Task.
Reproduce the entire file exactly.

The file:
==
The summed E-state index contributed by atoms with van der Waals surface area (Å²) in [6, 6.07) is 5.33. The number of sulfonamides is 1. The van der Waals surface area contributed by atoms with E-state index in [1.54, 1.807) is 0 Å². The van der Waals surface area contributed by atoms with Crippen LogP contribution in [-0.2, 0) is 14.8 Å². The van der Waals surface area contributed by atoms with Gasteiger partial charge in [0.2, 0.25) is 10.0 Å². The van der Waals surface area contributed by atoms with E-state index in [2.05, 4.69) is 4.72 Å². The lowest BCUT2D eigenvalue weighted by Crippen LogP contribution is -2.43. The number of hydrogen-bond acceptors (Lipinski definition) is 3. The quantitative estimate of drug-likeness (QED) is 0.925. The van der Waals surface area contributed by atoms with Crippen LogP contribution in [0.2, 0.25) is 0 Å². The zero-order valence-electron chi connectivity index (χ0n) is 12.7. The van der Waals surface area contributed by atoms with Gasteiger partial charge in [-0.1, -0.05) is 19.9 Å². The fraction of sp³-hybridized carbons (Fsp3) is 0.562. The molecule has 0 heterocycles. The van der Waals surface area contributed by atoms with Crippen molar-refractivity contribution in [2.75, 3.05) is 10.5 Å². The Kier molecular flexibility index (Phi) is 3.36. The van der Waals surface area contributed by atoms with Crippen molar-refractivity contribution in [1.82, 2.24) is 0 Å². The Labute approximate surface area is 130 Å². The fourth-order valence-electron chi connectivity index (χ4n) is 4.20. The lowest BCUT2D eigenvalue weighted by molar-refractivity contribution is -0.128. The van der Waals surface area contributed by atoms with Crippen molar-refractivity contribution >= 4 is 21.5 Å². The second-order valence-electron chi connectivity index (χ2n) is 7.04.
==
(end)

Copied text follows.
The summed E-state index contributed by atoms with van der Waals surface area (Å²) in [6, 6.07) is 5.33. The number of sulfonamides is 1. The van der Waals surface area contributed by atoms with E-state index in [1.54, 1.807) is 0 Å². The van der Waals surface area contributed by atoms with Crippen LogP contribution in [-0.2, 0) is 14.8 Å². The van der Waals surface area contributed by atoms with Gasteiger partial charge in [0.2, 0.25) is 10.0 Å². The van der Waals surface area contributed by atoms with E-state index in [2.05, 4.69) is 4.72 Å². The lowest BCUT2D eigenvalue weighted by Crippen LogP contribution is -2.43. The number of hydrogen-bond acceptors (Lipinski definition) is 3. The quantitative estimate of drug-likeness (QED) is 0.925. The van der Waals surface area contributed by atoms with Crippen LogP contribution in [0.2, 0.25) is 0 Å². The zero-order valence-electron chi connectivity index (χ0n) is 12.7. The van der Waals surface area contributed by atoms with Gasteiger partial charge in [-0.1, -0.05) is 19.9 Å². The fraction of sp³-hybridized carbons (Fsp3) is 0.562. The molecule has 0 heterocycles. The van der Waals surface area contributed by atoms with Crippen molar-refractivity contribution in [2.75, 3.05) is 10.5 Å². The Kier molecular flexibility index (Phi) is 3.36. The van der Waals surface area contributed by atoms with Crippen molar-refractivity contribution in [1.82, 2.24) is 0 Å². The Labute approximate surface area is 130 Å². The fourth-order valence-electron chi connectivity index (χ4n) is 4.20. The lowest BCUT2D eigenvalue weighted by molar-refractivity contribution is -0.128. The van der Waals surface area contributed by atoms with Crippen molar-refractivity contribution >= 4 is 21.5 Å². The second-order valence-electron chi connectivity index (χ2n) is 7.04.